I Changed One Thing in My Chicken Wing Recipe and Now They're My New Favorite Main Course
In my house, chicken wings have traditionally been an appetizer or snack, usually reserved for parties involving movies, awards shows, and sports events. Mostly that is because in my mind wings are always fried. I love a fried wing, but let's be honest, they are mostly a delivery service for crunchy breading and dipping sauce, neither of which are a smart idea for a main course. And if you want to eat wings at scale, you have to make them at scale, which can be a fussy and time-consuming proposition.
The trick to making chicken wings for dinner
But wings are fun to eat and delicious, so why can't they star in a meal and not be a crazy indulgence? The fact is, if you just make one little shift, they can be. Here's the secret: Chicken wings that are not fried are half the calories of a fried wing. So, you can eat twice as many! And if you roast them instead of frying, you can do a ton all at once instead of having to cook in batches the way you do with frying, so you save plenty of time.
While you might miss the crunch when you make the shift to a roasted wing instead of a fried one, if you cook them with a little chemistry trick, the skin will crisp and render and give you plenty of texture.
How to make roasted chicken wings crispy
I first heard about this trick from Cook's Country. Essentially, you use a combination of baking powder and salt to draw out the moisture from chicken skin, which then renders beautifully and gets super crispy! It couldn't be easier.
Here's all you need to do:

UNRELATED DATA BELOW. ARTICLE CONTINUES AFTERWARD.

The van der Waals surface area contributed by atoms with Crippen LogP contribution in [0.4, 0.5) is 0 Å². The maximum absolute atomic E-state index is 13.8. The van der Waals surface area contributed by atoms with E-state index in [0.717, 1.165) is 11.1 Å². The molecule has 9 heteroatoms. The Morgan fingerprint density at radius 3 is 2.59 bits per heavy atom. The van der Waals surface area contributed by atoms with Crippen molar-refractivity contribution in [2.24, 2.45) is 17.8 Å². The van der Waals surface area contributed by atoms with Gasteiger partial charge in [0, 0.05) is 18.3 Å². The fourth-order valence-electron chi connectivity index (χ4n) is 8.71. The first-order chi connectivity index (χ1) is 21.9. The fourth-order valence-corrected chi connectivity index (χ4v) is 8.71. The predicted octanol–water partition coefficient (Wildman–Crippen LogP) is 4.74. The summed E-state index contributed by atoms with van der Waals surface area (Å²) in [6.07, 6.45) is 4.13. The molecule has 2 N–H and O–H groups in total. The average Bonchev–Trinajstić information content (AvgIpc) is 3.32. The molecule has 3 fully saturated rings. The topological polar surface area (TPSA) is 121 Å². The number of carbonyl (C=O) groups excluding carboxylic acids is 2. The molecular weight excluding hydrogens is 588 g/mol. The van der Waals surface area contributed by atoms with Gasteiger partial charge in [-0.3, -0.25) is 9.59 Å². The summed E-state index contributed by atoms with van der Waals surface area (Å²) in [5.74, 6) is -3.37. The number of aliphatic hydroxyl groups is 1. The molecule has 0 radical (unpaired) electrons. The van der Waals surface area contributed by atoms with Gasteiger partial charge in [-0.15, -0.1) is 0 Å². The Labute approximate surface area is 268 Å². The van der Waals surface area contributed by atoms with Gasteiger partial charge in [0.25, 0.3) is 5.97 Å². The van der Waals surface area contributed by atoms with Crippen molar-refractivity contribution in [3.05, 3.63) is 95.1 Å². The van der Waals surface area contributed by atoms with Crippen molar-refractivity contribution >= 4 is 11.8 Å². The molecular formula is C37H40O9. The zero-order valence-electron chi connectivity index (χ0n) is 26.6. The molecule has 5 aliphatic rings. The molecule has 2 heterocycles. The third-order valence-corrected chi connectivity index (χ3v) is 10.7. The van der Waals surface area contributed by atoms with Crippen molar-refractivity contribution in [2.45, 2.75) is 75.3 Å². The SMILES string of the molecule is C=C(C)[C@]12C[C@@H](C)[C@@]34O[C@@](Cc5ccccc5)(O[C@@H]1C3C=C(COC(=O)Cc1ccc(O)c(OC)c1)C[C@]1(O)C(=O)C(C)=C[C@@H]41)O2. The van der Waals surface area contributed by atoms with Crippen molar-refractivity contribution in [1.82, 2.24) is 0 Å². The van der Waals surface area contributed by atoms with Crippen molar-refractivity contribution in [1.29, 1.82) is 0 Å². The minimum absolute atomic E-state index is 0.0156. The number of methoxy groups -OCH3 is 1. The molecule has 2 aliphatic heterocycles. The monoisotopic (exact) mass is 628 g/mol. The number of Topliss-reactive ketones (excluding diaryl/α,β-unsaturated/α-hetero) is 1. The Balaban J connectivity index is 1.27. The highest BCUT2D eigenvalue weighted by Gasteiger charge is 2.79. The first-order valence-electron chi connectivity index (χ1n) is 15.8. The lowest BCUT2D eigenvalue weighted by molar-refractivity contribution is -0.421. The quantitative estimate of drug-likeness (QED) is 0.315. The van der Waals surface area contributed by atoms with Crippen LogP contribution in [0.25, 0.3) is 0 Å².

1. For every 4 pounds of wings, tips removed, combine 1 tablespoon of baking powder and ¾ teaspoon of salt.
2. Shake wings in a bag with baking powder/salt mix until coated.
3. Cook on a rack over a sheet pan on the center rack of a 400° oven until browned and crispy, and hitting 175° on a meat thermometer. (Depending on the size of your wings, this could take between 30-40 minutes, but start checking them at the 20-minute mark.)
What to serve with roasted chicken wings
If I am having wings for dinner, I try to have side dishes that lean a little healthier, like a bright crunchy salad with a lemon Dijon vinaigrette or a crunchy oil and vinegar style slaw. Beans are a good pairing, amping up the protein, as are any number of roasted vegetables like Brussels sprouts, which can conveniently roast in the oven alongside the wings for ease.
Related—20 Best Sides for Chicken Wings
Finally, if you try this trick and love it? Give it a shot with turkey wings, which are extra meaty and while still fun to eat for dinner, you only need one whole large wing per person for a satisfying supper. Turkey wings will take a little longer to cook than chicken wings, so be sure to adjust cooking time upwards.